Related: Types Of Barriers In Communication

How To Improve Diversity Skills

Follow these steps to improve your skills for diversity:

  1. Be open to new information. Putting yourself in a workplace that is multicultural often requires you to acquire new information about your colleagues and their formative influences, educational backgrounds, cultural heritage, linguistic preferences and religious beliefs.

  2. Try to develop a nuanced understanding of people. Stereotypes can often present a simplistic view of gender, culture, religious faction or nationality. Being aware of and consistently updating your judgements about people and their backgrounds can help you build a nuanced perspective on their lives.

  3. Be aware of your comfort zone. Many people stay within their comfort zones and minimise interactions with people outside a familiar group at the workplace. It is optimal to be aware of this tendency and overcome it, to become comfortable in a diverse work environment.

Advantages Of Incorporating Diversity Skills In The Workplace

There are significant advantages to incorporating diversity in the workplace. It can create:

A stronger workforce

Diversity may aid in attracting and retaining qualified employees. Employees from all backgrounds can feel more appreciated and valued in work settings that appreciate and promote diversity. When employees feel that their presence in a workforce is meaningful, they may be less inclined to switch jobs.

Increased creativity and innovation

The ability to attract highly talented people from a range of backgrounds involves promoting and nurturing diversity within a workforce. Diversity potentially contributes to greater innovation and creativity in the workplace. Interacting with professionals with different formative influences and competencies can make employees open to accepting fresh ideas and new processes.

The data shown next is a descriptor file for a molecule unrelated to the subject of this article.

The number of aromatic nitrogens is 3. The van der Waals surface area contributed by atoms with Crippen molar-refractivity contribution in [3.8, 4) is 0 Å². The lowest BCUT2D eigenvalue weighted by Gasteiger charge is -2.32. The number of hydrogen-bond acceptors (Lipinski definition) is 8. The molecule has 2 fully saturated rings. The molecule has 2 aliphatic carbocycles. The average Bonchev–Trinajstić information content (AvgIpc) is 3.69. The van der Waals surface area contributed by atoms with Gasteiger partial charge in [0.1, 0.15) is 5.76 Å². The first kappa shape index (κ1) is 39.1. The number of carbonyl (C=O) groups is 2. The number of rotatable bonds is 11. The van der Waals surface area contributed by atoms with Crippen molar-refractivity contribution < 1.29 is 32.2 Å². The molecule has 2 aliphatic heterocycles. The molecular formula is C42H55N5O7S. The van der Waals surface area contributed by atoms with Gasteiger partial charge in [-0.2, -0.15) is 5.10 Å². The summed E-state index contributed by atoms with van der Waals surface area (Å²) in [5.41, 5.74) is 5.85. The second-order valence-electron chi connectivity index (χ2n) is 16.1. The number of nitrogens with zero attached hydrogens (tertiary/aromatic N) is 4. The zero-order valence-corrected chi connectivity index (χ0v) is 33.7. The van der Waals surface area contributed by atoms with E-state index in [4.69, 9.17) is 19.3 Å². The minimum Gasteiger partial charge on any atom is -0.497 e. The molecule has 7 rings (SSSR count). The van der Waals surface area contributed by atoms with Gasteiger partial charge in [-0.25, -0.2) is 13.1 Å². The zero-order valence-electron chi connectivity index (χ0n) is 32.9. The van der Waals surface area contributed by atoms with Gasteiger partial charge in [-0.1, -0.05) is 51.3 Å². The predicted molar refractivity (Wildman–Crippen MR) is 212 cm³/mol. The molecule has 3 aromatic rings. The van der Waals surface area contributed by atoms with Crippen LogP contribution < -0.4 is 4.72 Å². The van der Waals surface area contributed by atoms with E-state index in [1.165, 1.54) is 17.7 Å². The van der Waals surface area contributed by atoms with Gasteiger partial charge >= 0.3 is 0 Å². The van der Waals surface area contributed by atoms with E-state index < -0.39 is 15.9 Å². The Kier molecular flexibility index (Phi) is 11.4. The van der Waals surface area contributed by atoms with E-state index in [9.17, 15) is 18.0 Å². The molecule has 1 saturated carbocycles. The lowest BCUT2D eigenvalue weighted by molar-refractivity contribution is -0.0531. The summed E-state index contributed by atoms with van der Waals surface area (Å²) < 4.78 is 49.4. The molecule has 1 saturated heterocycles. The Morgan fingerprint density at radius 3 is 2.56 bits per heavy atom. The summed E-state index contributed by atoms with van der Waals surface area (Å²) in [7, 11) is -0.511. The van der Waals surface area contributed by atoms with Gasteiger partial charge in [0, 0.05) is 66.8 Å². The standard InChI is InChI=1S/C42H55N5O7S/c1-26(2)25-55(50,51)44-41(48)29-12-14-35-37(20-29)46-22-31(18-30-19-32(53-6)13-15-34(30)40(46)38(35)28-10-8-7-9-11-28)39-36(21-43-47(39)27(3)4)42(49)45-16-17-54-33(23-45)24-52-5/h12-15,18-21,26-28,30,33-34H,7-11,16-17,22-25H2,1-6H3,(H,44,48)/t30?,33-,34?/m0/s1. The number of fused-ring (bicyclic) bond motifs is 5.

Related: What Are Creativity Skills? (With Examples And Benefits)

Improved interpersonal connections

Diversity aims to create an atmosphere in which everyone experiences acceptance and appreciation. Employees may appreciate one another more if they recognise and celebrate the unique characteristics of others. This can aid in developing healthier interpersonal connections and can reduce work-related stress for employees.

Related: What Is Interpersonal Communication?

Better customer service

Diversity aids in the development of a culturally sensitive workforce. This quality enables individuals to comprehend the nuances of diversity in contexts like language, culture and experience. This understanding is important for delivering high-quality customer service.

Ways To Highlight Diversity Skills

Follow these pointers to highlight your skills for diversity:

On a resume

Before you apply for a job, look through the job description to identify keywords pertaining to diversity that the employer mentions. If any of these qualities apply to you, you may consider adding them to the 'Skills' section of your resume. You can also mention multi-disciplinary work projects or international exchanges you have participated in as a part of your work.

During an interview

An interviewer may enquire about your capability to work in multicultural and multidisciplinary settings. This is especially important for companies whose operations span international geographic borders. You can indicate that you are capable of executing these interactions and share an anecdotal reference of a time when you thrived in a diverse work setting.